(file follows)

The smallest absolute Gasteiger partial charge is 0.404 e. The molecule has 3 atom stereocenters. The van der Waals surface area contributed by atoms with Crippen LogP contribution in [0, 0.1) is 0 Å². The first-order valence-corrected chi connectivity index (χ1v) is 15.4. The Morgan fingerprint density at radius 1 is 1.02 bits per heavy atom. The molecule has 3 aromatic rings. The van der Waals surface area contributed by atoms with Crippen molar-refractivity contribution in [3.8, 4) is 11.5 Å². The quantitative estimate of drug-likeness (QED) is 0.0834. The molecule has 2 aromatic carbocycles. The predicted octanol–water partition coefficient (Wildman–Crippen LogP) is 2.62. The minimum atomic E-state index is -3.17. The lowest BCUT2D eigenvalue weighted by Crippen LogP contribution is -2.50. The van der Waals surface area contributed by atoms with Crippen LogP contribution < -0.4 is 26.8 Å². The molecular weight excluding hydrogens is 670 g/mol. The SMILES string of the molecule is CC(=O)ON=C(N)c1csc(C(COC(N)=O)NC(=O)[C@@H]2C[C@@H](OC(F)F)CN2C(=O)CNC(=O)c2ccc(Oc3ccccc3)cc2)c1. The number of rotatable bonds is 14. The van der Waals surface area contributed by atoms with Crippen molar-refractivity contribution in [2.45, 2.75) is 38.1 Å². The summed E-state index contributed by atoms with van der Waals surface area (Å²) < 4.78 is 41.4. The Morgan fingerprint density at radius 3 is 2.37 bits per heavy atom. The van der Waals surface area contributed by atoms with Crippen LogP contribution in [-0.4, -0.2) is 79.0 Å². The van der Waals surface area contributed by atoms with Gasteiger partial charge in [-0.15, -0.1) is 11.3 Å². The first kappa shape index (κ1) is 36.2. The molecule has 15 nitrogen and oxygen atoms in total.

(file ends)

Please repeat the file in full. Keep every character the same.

The smallest absolute Gasteiger partial charge is 0.404 e. The molecule has 3 atom stereocenters. The van der Waals surface area contributed by atoms with Crippen LogP contribution in [0, 0.1) is 0 Å². The first-order valence-corrected chi connectivity index (χ1v) is 15.4. The Morgan fingerprint density at radius 1 is 1.02 bits per heavy atom. The molecule has 3 aromatic rings. The van der Waals surface area contributed by atoms with Crippen molar-refractivity contribution in [3.8, 4) is 11.5 Å². The quantitative estimate of drug-likeness (QED) is 0.0834. The molecule has 2 aromatic carbocycles. The predicted octanol–water partition coefficient (Wildman–Crippen LogP) is 2.62. The minimum atomic E-state index is -3.17. The lowest BCUT2D eigenvalue weighted by Crippen LogP contribution is -2.50. The van der Waals surface area contributed by atoms with Crippen LogP contribution < -0.4 is 26.8 Å². The molecular weight excluding hydrogens is 670 g/mol. The SMILES string of the molecule is CC(=O)ON=C(N)c1csc(C(COC(N)=O)NC(=O)[C@@H]2C[C@@H](OC(F)F)CN2C(=O)CNC(=O)c2ccc(Oc3ccccc3)cc2)c1. The number of rotatable bonds is 14. The van der Waals surface area contributed by atoms with Crippen molar-refractivity contribution in [2.45, 2.75) is 38.1 Å². The summed E-state index contributed by atoms with van der Waals surface area (Å²) < 4.78 is 41.4. The Morgan fingerprint density at radius 3 is 2.37 bits per heavy atom. The van der Waals surface area contributed by atoms with Crippen LogP contribution in [-0.4, -0.2) is 79.0 Å². The van der Waals surface area contributed by atoms with Gasteiger partial charge in [-0.15, -0.1) is 11.3 Å². The first kappa shape index (κ1) is 36.2. The molecule has 15 nitrogen and oxygen atoms in total.